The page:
One of the best benefits of geocaching is friendship. Along the way we make meaningful friends who stick with us through the years. Several years ago while living in Ecuador a new geocacher popped up on the scene and began to find some of my caches and to hide his own which I would find. We lived in Quito, the capitol, while he lived in Riobamba, a beautiful mountain city a three-hour drive to the south. On one of his trips to Quito we were able to get together to go geocaching. I blogged about our day of geocaching in an earlier blog (21 Nov 2010). Not long after we had the opportunity to visit his area and find some more caches. Jimnet2005 became our tour guide as we traveled out of Riobamba east down into the jungle. He has a number of caches in the high jungle, a beautiful area to visit. Since those days we have moved twice. We left our beloved Ecuador in early 2011 to set up in the jungle of Peru. All through this time Jimnet2005 has kept in touch. Although we have missed the opportunity to geocache together, we have maintained email contact. Several months ago we decided to return to the USA indefinitely. We've been settling in here to our home and making all the adjustments one makes after living for 24 years overseas. In the midst of all this a few weeks before Christmas a package arrived in the mail. It was posted in Ecuador! It was from my good friend Jimnet2005!! I quickly tore the package open and to my surprise was a miniature Ecuadorian Old Man. In a previous blog (2 January 2011) I tell about the Ecuadorian tradition of making a life-size stuffed man using old clothes and cloth stuffing. These are set out in front of homes and often displayed for several days before the New Year. Masks are sold on almost every corner. After placing the mask (often of a political figure) on the stuffed man he is displayed in a make shift house on the sidewalk. Come midnight as one year ends and a new one begins the Old Man is set on fire. Some old men have firecrackers in them. In Ecuador the first hour of the new year is a pretty smoky one as hundreds of thousands of families burn their old man. What's it about? Saying good-bye to the old year and its problems and welcoming a new year along with its hopes. Now here I am in the USA, at home with my extended family and my friend has sent me a wonderful piece of Ecuadorian tradition.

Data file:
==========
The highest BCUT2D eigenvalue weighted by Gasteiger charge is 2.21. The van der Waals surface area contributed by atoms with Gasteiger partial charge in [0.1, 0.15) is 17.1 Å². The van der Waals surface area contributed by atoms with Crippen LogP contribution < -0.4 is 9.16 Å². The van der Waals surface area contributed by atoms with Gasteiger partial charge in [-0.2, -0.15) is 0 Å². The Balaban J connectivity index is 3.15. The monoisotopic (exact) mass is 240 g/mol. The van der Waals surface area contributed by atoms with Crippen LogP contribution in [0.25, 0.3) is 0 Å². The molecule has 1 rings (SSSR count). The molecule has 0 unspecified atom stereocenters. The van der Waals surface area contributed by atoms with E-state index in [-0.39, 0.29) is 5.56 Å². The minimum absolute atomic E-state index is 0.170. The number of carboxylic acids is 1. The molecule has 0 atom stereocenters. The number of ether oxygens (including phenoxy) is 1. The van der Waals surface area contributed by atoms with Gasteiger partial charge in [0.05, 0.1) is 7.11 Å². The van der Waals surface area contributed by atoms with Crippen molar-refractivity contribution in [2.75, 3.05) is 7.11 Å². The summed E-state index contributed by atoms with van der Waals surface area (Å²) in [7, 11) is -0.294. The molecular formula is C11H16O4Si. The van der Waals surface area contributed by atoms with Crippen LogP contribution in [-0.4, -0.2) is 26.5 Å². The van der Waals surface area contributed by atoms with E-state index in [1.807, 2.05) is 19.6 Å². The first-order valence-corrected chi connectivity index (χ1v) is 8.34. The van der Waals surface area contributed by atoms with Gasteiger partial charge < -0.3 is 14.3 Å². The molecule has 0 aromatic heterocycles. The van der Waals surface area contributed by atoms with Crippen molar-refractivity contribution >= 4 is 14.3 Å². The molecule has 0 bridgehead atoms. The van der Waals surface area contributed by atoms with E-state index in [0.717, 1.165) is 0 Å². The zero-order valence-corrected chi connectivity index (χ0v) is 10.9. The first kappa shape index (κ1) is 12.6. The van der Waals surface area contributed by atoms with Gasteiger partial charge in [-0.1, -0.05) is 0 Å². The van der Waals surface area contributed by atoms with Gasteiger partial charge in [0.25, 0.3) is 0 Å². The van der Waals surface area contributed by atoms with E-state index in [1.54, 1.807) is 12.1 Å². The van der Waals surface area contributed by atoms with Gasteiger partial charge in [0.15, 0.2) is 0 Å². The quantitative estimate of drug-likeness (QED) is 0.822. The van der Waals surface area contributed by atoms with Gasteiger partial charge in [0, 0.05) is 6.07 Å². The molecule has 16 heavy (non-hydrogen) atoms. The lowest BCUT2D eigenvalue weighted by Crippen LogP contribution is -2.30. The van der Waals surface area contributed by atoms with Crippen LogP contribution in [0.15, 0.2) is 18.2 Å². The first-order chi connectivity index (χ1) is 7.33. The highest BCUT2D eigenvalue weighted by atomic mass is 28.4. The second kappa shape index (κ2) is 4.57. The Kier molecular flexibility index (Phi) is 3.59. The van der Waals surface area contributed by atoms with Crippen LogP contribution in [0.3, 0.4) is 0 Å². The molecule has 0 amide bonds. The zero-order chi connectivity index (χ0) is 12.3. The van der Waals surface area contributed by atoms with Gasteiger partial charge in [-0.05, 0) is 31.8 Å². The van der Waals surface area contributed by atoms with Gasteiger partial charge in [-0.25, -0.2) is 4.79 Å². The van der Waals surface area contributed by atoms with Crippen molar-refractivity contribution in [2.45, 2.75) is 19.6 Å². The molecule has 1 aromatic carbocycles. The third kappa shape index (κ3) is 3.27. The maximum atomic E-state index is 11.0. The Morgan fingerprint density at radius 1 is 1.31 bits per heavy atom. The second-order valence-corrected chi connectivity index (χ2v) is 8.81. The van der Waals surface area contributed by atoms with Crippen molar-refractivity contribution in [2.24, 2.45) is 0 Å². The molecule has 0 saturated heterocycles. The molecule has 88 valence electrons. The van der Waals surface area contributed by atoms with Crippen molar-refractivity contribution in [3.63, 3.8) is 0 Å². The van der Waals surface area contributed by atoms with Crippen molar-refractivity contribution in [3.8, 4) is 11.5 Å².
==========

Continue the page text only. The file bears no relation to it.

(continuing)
K.K, sumajman & MasterYoda1 burning the old man

Good bye 2012 and welcome to 2013
The miniature Old Man set in a small aluminum foil tray. The little doll was pre-soaked in gasoline. I was surprised that it came through the mail. It has a little paper pad where you can write down your aspirations for the coming year.

On New Year's Eve Day I took off to hide a New Years cache for the community to enjoy. Be sure to check out Ring it in 2013 (GC43JG7). I used a specially decorated container my daughter gave me for Christmas. I had a little trouble placing it at first. I missed the fact that I was too close to a member's only cache and had to move mine. I finally got it located and resubmitted. Finding places for park & grab type caches is increasingly difficult with the high density of these types of caches in our area. Later in the evening we got together with two of our daughters and their families. Daughter #3 is away on vacation in Mexico City, where she got engaged. We had party food and played charades that the kids worked up. Even 2 year old Ryan got into the charades. Just before midnight we went out to the fire pit to burn the little old man. As we were burning the old man here in North America we remembered our friends in Ecuador who most certainly were burning their "old men". How we miss them!  At midnight we were watching Rocking New Year's Eve on TV and seeing the Time Square Ball drop as 2013 began. May their new year and your new year be a prosperous and blessed one!